This letter is thought to have been sent to Lydia Parker Bixby by President Lincoln when it was initially reported that Mrs. Bixby had lost all five of her sons in a single battle. As it turned out, she had lost only two sons in the battle. His kind and thoughtful words were typical of his recognition of the horrible price being paid by so many families supporting the Union.
President Lincoln's letter to Mrs. Bixby was printed by the Boston Evening Transcript on November 25, 1864, the same day it was delivered to her by the adjutant General of Massachusetts, William Schouler. The following is the text of the letter as it appeared in the Transcript:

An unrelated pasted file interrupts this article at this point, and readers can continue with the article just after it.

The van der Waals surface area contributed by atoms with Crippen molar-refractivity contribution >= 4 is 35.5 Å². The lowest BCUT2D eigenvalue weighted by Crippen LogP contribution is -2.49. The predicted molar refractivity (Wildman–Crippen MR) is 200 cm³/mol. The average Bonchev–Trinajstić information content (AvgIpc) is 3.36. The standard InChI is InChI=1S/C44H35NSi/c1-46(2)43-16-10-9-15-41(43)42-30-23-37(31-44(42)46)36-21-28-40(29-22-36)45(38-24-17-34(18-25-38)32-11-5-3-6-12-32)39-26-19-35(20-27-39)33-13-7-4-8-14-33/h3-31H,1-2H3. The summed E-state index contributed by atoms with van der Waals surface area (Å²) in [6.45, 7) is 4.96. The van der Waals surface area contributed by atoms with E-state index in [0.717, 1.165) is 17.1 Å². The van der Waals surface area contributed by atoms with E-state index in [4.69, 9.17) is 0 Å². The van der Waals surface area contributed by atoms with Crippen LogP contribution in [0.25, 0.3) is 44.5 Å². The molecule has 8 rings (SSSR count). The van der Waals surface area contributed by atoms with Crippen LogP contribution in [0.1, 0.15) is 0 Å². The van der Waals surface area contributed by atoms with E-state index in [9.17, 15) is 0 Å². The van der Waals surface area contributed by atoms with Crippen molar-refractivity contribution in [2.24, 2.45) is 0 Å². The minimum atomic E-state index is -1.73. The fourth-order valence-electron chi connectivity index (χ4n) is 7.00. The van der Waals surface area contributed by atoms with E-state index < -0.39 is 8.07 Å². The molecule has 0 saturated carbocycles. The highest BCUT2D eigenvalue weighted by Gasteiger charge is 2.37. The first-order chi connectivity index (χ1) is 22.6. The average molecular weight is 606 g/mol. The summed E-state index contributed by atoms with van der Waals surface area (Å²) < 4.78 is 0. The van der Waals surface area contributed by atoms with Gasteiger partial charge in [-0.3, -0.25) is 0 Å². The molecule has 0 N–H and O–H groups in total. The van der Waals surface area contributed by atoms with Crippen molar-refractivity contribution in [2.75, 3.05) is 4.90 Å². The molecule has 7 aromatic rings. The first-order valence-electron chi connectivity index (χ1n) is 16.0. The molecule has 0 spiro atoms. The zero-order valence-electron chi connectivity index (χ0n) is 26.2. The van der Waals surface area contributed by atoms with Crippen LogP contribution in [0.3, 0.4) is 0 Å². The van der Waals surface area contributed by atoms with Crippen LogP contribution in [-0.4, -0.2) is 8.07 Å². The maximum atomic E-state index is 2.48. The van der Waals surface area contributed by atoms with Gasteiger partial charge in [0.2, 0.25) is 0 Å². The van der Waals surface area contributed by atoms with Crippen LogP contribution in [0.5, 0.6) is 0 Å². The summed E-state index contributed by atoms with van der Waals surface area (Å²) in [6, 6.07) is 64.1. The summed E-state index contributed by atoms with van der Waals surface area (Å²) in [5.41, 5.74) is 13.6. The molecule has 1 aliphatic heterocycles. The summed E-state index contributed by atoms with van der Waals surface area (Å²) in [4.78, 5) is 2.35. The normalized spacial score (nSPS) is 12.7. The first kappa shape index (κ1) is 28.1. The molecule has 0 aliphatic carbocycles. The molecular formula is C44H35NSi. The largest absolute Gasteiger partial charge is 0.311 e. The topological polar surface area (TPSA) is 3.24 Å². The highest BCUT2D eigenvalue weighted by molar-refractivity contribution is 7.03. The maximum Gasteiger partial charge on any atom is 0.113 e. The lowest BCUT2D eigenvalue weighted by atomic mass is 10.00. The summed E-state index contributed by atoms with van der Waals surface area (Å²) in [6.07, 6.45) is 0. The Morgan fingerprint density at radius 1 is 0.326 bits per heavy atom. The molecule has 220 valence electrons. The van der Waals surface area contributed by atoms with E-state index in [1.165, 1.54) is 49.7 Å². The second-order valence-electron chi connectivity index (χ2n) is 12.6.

Washington, Nov. 21, 1864.
I have been shown in the files of the War Department a statement of the Adjutant General of Massachusetts that you are the mother of five sons who have died gloriously on the field of battle. I feel how weak and fruitless must be any word of mine which should attempt to beguile you from the grief of a loss so overwhelming. But I cannot refrain from tendering you the consolation that may be found in the thanks of the Republic they died to save. I pray that our Heavenly Father may assuage the anguish of your bereavement, and leave you only the cherished memory of the loved and lost, and the solemn pride that must be yours to have laid so costly a sacrifice upon the altar of freedom.
Yours, very sincerely and respectfully,